Taste the Goodness of the Moravian Cookie Trail in Winston-Salem, N.C.

August 11, 2015 Leigh Powell Hines

Moravian cookie one

With more than a million pounds baked each year, Winston-Salem, N.C. is famous for its production of the world’s thinnest cookie. It’s called a Moravian cookie. Known for its simple, but rich flavor, the Moravian cookie is a holiday staple in many households. Here, in North Carolina, we munch on this cookie year-round and trust me,  it is delicious with tea. When you visit historic Old Salem, you will want to venture into Winkler Bakery, which is more than 200 years old.

Winkler Bakery in Winston-Salem, N.C. is more than 200 years. Its famous for producing Moravian baked goods.

The bakery, with bakers in period costume, features the original wood-fired dome oven that has baked bread, cakes, and confections since it was built in 1807. The Moravian sugar cake is traditionally served during Easter sunrise services in the Moravian faith, and it was being made during my visit to Winkler Bakery this summer. All the proceeds of baked goods bought at Winkler go to help preserve the Old Salem Museum and Gardens.

Moravian cakes. These cakes are popular for Easter Sunrise Services in the Moravian faith.

To get a better understanding of what makes this little thin cookie so special to North Carolina, is to understand its history. In 1766, the Moravians, a devout, religious group from Eastern Europe, established a thriving community of Salem.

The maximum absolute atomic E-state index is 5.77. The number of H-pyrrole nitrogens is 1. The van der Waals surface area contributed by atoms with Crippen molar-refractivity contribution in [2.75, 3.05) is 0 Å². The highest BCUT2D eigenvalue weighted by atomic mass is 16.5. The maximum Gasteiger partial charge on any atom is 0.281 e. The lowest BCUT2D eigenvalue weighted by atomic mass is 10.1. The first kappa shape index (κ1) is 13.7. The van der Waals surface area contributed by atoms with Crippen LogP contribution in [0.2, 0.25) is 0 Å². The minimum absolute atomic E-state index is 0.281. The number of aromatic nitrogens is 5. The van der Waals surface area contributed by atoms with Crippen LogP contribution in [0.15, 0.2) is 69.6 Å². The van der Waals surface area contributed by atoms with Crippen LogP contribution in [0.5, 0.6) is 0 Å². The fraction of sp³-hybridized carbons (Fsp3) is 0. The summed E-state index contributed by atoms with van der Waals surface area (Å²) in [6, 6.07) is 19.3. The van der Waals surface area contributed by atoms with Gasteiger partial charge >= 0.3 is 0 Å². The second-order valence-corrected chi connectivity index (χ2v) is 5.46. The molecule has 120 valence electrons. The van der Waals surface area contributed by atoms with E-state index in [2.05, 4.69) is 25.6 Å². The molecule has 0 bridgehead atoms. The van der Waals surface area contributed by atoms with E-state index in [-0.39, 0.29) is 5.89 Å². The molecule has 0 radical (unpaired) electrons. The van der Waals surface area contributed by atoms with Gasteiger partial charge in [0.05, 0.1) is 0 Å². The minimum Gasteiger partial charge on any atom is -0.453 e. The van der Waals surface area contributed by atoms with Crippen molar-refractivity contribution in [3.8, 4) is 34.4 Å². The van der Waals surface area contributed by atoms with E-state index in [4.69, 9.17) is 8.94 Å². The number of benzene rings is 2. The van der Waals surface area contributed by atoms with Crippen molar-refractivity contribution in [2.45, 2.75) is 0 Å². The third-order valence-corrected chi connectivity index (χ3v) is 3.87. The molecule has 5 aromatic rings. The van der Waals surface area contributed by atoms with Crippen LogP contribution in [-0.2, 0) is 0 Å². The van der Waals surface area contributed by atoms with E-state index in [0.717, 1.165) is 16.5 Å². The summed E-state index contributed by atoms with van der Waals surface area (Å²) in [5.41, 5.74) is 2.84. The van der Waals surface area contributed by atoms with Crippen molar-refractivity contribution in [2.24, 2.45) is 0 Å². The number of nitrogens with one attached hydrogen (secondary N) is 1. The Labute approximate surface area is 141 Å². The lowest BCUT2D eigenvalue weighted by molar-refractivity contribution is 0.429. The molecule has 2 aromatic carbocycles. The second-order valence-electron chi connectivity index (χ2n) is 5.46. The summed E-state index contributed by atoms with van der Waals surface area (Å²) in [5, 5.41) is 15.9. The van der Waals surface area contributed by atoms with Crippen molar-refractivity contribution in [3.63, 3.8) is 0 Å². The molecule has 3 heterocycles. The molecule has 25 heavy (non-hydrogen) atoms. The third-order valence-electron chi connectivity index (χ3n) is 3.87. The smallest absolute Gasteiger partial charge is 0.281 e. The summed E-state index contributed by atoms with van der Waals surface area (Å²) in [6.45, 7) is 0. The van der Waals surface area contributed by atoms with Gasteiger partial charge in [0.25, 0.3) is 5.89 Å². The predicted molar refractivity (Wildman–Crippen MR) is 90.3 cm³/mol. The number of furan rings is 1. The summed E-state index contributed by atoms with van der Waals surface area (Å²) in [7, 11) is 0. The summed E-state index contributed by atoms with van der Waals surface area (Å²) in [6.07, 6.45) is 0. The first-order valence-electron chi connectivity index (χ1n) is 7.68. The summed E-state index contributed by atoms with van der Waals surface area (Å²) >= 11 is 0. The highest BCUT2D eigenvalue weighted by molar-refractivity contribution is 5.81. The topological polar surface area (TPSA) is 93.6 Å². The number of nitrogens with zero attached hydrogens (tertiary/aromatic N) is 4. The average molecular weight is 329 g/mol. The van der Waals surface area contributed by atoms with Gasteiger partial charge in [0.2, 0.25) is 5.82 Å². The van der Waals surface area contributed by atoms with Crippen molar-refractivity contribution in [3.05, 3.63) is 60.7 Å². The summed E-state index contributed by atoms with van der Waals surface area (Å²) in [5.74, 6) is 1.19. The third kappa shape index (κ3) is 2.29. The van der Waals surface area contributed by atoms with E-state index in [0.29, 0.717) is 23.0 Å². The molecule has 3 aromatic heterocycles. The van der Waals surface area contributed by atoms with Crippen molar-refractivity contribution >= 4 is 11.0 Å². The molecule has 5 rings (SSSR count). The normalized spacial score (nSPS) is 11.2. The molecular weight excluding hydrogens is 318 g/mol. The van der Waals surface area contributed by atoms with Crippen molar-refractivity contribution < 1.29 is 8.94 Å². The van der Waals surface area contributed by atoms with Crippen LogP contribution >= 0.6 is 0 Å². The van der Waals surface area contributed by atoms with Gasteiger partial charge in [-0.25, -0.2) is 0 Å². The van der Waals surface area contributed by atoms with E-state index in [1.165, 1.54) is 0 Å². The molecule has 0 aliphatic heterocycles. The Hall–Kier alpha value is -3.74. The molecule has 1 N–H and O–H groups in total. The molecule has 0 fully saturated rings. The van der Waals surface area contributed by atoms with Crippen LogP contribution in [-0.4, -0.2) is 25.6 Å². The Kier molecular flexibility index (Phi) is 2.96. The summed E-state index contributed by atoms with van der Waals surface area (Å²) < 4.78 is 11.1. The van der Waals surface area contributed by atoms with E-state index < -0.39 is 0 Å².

Old Salem in Winston-Salem is now a historic museum.

Their pioneer work as fine craftsmen and artisans of pottery, tannery, and furniture making, established the city as a sought after trade center. The Moravian cookie is one of Salem’s greatest accomplishments. The Moravians referred to these cookies as “cakes” and traditionally baked them for family and friends during the Christmas holidays. Today, there are a lot of varieties of Moravian cookies, but the original cookies combined the flavors of molasses, ginger, and aromatic cloves.

At Winkler Bakery in Old Salem, bakers still bake in the original wood-fired dome oven.

These ingredients were chosen because they were readily available during this time period, and they could be stored for long periods of time. Salem was a very isolated part of North Carolina in the eighteenth century. It took people awhile to get here, and during the winter months, the area was just too hard to get to safely. On a Southern tour, President George Washington spent two nights in the town and we can only assume that he munched on this cookie in the tavern.

The Moravian cookie as we enjoy it today in the U.S. was born in Salem. The history of the cookie has been passed down from generation to generation. It’s thin for practical reasons. The thinner the dough, there would be more cookies to produce. Thinner cookies also bake more quickly allowing more time for other baking and daily chores.